Phra Mahapranom Dhammalangkaro, the acting head abbot of Chak Daeng Temple near Bangkok, has been making monastic robes out of plastic waste for his fellow monks since 2005. The idea emerged after he visited the Tzu Chi Foundation in Taiwan, where he observed the successful recycling of plastic into various products.

Phra Mahapranom Dhammalangaro, Abbot of Chak Deang Temple stands inside the recycling centre of the temple. (Source:

Phra Mahapranom Dhammalangkaro’s mission is to convert the polluted city’s waste plastic into robes for his fellow monks, building upon a 2,600-year tradition started by Buddha, who encouraged ordained monks to fashion their robes out of cloth from scrap heaps and graveyards.

Dhammalangkaro processes 10 tonnes of plastic waste monthly.

He and other monks in the monastery sift through all the plastic waste they receive from neighboring areas, which is then compressed into bales and shipped to a factory where it is converted into fiber and eventually woven into monastic robes. The fabric is easy to wash, doesn’t smell or crease, and is light on the skin.

the monks arranging the emptied plastic bottles. (Source:

This initiative is not only environmentally friendly but also provides employment opportunities for over 30 local villagers, including some who are differently-abled. Most importantly, it is keeping some plastic from being thrown in the Chao Phraya River, one of the most polluted water sources in Thailand.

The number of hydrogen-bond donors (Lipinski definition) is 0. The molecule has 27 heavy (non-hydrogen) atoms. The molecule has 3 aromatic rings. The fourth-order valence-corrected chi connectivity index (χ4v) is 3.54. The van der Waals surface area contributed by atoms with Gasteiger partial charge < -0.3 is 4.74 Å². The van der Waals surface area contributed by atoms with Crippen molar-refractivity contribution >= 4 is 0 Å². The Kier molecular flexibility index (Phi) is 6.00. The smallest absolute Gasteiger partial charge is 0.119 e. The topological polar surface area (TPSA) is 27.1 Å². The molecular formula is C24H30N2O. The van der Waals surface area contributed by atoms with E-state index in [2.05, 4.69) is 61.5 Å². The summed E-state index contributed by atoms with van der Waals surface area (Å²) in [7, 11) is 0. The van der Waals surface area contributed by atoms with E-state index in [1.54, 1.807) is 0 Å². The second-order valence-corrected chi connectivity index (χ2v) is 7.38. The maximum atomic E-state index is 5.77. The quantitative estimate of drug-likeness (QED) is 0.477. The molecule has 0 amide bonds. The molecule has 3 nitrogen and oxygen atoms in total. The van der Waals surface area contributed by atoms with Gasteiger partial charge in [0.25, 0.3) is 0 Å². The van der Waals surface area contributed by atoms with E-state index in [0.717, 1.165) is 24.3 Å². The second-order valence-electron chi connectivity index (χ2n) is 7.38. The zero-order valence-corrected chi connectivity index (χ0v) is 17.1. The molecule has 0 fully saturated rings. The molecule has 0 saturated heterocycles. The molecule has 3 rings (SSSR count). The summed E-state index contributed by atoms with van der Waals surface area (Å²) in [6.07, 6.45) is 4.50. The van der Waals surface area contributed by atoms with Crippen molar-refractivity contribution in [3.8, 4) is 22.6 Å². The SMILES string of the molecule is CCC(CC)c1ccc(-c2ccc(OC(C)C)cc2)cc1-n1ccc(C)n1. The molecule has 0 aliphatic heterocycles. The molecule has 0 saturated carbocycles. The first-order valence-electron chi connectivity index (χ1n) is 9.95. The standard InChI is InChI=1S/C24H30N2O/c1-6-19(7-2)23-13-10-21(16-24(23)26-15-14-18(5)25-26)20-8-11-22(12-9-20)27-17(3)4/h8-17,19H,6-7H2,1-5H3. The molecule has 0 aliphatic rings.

A volunteer is emptying the plastic, delivering the bale to the factory. (Source:

Beyond monastic robes, this eco-conscious endeavor has expanded its product range. Recycled plastic is now utilized to create various items, showcasing the versatility of sustainable materials. From meditation cushions to ceremonial accessories, each product embodies the monk’s vision of harmonizing tradition with ecological responsibility.

A volunteer is folding the robe. (Source:

Despite the innovative nature of these products, their prices remain reasonable.

The robes, priced between 2,000 baht ($85.36) and 5,000 baht ($213.41) (Source:

The monk’s commitment to accessibility ensures that the benefits of his environmental initiative can be shared widely. The affordability of these eco-friendly items not only fund the project and support waste-sorting volunteers such as local housewives, retirees, and differently-abled persons. but also sends a positive message about the inclusivity of sustainable living.

This is a great example of how we can all make a difference in our own way. By taking small steps, we can contribute to a cleaner and more sustainable future.